meaning "descendant of Braonán". Braonán
is a byname meaning "rain, moisture, drop" (with a diminutive suffix).
BRENNUS m Ancient Celtic (Latinized)
Latinized form of a Celtic name (or title) that possibly meant either "king, prince" or "raven". Brennus was a Gallic leader of the 4th century BC who attacked and sacked Rome.
BRETT m & f English
From a Middle English surname meaning "a Breton", referring to an inhabitant of Brittany. A famous bearer is the American football quarterback Brett Favre (1969-).
BRIALLEN f Welsh
Derived from Welsh briallu
meaning "primrose". This is a modern Welsh name.
BRIAN m Irish, English, Ancient Irish
The meaning of this name is not known for certain but it is possibly related to the old Celtic element bre
meaning "hill", or by extension "high, noble"... [more]
BRIANA f English
Feminine form of BRIAN
. This name was used by Edmund Spenser in 'The Faerie Queene' (1590). The name was not commonly used until the 1970s, when it rapidly became popular in the United States.
BRICE m French, English
From the name Bricius
, which was probably a Latinized form of a Gaulish name meaning "speckled". This was the name of a 5th-century saint, a disciple of Saint Martin of Tours.
BRIDGET f Irish, English, Irish Mythology
Anglicized form of the Irish name Brighid
which means "exalted one". In Irish mythology this was the name of the goddess of fire, poetry and wisdom, the daughter of the god Dagda... [more]
BRÍGH f Irish
Derived from Irish brígh
meaning "power, high".
BRITANNIA f English (Rare)
From the Latin name of the island of Britain, in occasional use as an English given name since the 18th century. This is also the name of the Roman female personification of Britain pictured on some British coins.
BRITTANY f English
From the name of the region in the northwest of France, called in French Bretagne
. It was named for the Britons who settled there after the fall of the Western Roman Empire and the invasions of the Anglo-Saxons... [more]
BRITTON m English
Derived from a Middle English surname meaning "a Briton" (a Celt of England) or "a Breton" (an inhabitant of Brittany).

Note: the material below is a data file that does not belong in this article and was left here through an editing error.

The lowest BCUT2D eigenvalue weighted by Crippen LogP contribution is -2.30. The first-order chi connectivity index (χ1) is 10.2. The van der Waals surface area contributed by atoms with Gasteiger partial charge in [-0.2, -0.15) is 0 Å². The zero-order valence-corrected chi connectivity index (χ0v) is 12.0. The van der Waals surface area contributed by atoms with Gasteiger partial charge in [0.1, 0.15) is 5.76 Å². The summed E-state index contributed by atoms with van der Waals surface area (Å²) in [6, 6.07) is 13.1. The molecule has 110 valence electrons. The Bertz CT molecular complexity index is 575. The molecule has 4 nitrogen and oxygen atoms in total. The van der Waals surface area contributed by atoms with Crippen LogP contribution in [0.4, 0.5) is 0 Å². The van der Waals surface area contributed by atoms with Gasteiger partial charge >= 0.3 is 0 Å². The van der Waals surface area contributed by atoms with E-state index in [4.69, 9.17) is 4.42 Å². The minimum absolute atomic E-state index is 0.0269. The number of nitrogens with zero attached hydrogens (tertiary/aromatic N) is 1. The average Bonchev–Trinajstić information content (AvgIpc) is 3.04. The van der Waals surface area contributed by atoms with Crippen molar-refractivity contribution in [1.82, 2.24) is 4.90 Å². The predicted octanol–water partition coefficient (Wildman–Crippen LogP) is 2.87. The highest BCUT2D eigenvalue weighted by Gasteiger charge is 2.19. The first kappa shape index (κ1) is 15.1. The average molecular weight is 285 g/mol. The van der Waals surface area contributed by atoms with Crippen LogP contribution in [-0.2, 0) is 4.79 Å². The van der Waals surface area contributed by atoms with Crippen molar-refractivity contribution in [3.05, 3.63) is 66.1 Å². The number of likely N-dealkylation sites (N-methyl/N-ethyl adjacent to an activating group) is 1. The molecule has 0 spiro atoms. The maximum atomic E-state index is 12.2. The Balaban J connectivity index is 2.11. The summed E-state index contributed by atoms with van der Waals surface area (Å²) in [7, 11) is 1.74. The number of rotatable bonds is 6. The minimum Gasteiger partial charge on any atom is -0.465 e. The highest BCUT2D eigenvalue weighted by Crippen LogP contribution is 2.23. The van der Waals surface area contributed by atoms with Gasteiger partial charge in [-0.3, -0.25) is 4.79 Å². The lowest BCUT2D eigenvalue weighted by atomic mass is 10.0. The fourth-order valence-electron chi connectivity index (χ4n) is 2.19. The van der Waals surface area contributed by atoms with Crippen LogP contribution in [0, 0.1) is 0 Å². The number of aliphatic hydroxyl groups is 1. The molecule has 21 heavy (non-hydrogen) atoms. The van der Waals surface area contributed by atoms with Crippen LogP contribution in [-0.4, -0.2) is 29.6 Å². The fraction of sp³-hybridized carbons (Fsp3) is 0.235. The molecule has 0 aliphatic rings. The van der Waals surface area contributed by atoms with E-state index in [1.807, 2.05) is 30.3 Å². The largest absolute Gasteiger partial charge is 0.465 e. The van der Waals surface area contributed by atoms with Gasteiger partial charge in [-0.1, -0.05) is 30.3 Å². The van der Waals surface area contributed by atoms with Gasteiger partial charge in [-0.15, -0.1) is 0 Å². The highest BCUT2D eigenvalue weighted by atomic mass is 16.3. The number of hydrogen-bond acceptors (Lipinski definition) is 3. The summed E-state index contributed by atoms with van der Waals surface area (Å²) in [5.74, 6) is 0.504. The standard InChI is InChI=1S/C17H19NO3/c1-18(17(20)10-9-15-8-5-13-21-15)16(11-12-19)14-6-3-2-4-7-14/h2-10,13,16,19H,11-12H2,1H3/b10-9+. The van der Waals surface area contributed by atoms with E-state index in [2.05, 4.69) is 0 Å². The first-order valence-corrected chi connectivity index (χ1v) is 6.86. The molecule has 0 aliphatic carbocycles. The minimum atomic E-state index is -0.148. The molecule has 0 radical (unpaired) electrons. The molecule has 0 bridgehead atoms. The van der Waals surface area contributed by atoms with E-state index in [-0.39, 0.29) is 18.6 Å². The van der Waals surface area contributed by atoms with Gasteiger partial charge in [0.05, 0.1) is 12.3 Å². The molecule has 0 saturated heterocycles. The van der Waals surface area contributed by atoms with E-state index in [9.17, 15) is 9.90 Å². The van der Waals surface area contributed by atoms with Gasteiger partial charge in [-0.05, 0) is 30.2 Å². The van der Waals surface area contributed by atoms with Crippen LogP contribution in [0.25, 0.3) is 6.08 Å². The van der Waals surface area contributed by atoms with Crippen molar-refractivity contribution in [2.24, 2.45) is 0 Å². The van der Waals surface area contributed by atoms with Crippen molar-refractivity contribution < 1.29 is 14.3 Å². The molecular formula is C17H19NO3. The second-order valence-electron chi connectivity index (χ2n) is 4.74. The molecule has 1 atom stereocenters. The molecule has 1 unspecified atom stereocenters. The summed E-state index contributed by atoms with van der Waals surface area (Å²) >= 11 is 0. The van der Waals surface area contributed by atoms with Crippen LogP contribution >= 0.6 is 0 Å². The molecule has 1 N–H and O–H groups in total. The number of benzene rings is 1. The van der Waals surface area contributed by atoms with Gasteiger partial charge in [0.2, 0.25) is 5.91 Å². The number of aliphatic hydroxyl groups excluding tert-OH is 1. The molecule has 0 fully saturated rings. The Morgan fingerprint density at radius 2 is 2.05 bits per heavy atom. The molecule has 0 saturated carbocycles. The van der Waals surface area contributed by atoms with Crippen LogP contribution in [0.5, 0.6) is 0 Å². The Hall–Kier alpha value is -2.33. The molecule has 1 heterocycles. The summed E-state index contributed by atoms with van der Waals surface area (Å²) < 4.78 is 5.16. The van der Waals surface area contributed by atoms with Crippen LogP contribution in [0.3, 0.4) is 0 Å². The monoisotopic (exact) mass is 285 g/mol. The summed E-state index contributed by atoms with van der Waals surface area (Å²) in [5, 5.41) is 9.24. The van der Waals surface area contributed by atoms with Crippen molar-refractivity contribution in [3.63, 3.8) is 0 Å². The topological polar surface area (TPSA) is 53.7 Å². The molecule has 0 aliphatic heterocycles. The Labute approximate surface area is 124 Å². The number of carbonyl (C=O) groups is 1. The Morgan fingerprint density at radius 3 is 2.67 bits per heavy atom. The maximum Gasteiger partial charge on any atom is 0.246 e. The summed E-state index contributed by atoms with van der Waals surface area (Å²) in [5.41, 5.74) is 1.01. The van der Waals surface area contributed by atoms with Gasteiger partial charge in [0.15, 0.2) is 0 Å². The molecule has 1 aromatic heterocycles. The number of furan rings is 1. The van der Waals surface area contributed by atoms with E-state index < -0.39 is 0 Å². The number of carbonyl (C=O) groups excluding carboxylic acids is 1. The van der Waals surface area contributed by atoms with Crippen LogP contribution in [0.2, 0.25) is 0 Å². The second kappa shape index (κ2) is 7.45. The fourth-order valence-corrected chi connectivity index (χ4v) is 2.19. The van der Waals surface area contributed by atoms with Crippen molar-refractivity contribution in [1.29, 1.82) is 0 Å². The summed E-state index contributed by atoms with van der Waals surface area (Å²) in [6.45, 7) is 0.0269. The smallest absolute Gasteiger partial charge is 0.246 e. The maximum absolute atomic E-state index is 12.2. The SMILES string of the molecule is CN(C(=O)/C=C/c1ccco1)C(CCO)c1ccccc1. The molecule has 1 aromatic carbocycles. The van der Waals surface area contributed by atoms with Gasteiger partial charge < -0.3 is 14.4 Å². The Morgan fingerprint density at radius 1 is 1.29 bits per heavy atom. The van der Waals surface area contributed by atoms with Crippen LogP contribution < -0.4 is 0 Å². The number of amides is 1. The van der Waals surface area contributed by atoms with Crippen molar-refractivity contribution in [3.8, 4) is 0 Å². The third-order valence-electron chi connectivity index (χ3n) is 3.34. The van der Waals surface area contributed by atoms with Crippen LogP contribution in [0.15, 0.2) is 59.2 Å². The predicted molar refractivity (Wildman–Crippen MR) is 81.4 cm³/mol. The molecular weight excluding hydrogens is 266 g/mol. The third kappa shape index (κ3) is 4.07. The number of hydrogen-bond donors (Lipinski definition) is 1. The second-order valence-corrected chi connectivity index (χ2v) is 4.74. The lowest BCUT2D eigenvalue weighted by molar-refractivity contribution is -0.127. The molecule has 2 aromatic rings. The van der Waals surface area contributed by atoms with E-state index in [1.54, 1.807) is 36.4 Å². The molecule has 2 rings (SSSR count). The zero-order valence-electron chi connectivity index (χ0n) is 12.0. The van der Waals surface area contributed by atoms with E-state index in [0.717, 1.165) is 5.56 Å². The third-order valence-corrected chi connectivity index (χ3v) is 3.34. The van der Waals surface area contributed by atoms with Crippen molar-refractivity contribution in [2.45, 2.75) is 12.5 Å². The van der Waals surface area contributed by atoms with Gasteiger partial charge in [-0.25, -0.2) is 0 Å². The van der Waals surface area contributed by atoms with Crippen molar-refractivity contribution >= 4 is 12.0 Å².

BROGAN m & f Irish
Derived from Gaelic bróg
"shoe" combined with a diminutive suffix. This was the name of several Irish saints, including Saint Patrick
BRÓNACH f Irish
Derived from Irish Gaelic brón
meaning "sorrow". Saint Brónach was a 6th-century mystic from Ireland.
BRONWEN f Welsh
Derived from the Welsh elements bron
"breast" and gwen
"white, fair, blessed".
BRYN m & f Welsh, English
Means "hill, mound" in Welsh. It is now used as a feminine name as well.
BRYNMOR m Welsh
From a Welsh place name meaning "great hill".
CADELL m Welsh
From Welsh cad
"battle" and a diminutive suffix.
CADEYRN m Ancient Celtic
Means "battle king" from Welsh cad
"battle" and teyrn
"king, monarch". Cadeyrn (also known as Catigern) was a 5th-century king of Powys in Wales, the son of Vortigern.
CADFAEL m Welsh
Means "battle prince" from Welsh cad
"battle" and mael
CADFAN m Welsh
Means "battle peak" from Welsh cad
"battle" and ban
"peak". Saint Cadfan, from Brittany, was a 6th-century missionary to Wales.
CADOC m Welsh
Derived from Welsh cad
"battle". This was the name of a 6th-century Welsh saint who was martyred by the Saxons.
CADWALADER m Welsh
Means "leader of the battle" from Welsh cad
"battle" and gwaladr
"leader". This was the name of a Welsh saint of the 7th century.
CADWGAN m Welsh
Means "glory in battle" from Welsh cad
"battle" and gwogawn
"glory, honour". In the Mabinogion, a collection of tales from Welsh myth, this name is briefly mentioned as the son of Iddon.
CÁEL m Irish Mythology
From Gaelic caol